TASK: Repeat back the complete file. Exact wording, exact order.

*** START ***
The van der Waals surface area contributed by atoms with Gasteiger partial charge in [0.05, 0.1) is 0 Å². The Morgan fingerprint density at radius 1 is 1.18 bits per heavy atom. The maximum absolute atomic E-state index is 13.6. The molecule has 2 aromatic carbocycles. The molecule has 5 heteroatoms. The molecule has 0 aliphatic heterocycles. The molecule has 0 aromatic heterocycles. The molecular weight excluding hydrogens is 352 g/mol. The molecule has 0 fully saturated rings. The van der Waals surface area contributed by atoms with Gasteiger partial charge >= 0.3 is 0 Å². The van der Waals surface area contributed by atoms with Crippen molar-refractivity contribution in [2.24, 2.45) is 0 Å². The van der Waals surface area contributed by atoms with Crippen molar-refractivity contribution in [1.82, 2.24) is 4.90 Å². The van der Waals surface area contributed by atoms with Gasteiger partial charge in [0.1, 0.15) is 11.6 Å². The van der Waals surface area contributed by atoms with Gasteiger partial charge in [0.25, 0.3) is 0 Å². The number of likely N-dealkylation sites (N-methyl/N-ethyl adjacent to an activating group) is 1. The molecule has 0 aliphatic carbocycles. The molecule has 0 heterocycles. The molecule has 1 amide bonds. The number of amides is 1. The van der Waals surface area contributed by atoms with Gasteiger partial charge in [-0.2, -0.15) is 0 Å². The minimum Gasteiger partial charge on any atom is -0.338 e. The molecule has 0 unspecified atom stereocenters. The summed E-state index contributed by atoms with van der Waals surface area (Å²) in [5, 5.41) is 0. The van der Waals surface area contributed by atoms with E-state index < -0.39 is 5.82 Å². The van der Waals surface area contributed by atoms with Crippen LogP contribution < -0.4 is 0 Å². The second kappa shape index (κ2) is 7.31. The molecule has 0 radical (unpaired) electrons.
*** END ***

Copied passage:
The van der Waals surface area contributed by atoms with Gasteiger partial charge in [0.05, 0.1) is 0 Å². The Morgan fingerprint density at radius 1 is 1.18 bits per heavy atom. The maximum absolute atomic E-state index is 13.6. The molecule has 2 aromatic carbocycles. The molecule has 5 heteroatoms. The molecule has 0 aliphatic heterocycles. The molecule has 0 aromatic heterocycles. The molecular weight excluding hydrogens is 352 g/mol. The molecule has 0 fully saturated rings. The van der Waals surface area contributed by atoms with Gasteiger partial charge >= 0.3 is 0 Å². The van der Waals surface area contributed by atoms with Crippen molar-refractivity contribution in [2.24, 2.45) is 0 Å². The van der Waals surface area contributed by atoms with Crippen molar-refractivity contribution in [1.82, 2.24) is 4.90 Å². The van der Waals surface area contributed by atoms with Gasteiger partial charge in [0.1, 0.15) is 11.6 Å². The van der Waals surface area contributed by atoms with Gasteiger partial charge in [0.25, 0.3) is 0 Å². The number of likely N-dealkylation sites (N-methyl/N-ethyl adjacent to an activating group) is 1. The molecule has 0 aliphatic carbocycles. The molecule has 0 heterocycles. The molecule has 1 amide bonds. The number of amides is 1. The van der Waals surface area contributed by atoms with Gasteiger partial charge in [-0.2, -0.15) is 0 Å². The minimum Gasteiger partial charge on any atom is -0.338 e. The molecule has 0 unspecified atom stereocenters. The summed E-state index contributed by atoms with van der Waals surface area (Å²) in [5, 5.41) is 0. The van der Waals surface area contributed by atoms with E-state index < -0.39 is 5.82 Å². The van der Waals surface area contributed by atoms with Crippen LogP contribution < -0.4 is 0 Å². The second kappa shape index (κ2) is 7.31. The molecule has 0 radical (unpaired) electrons.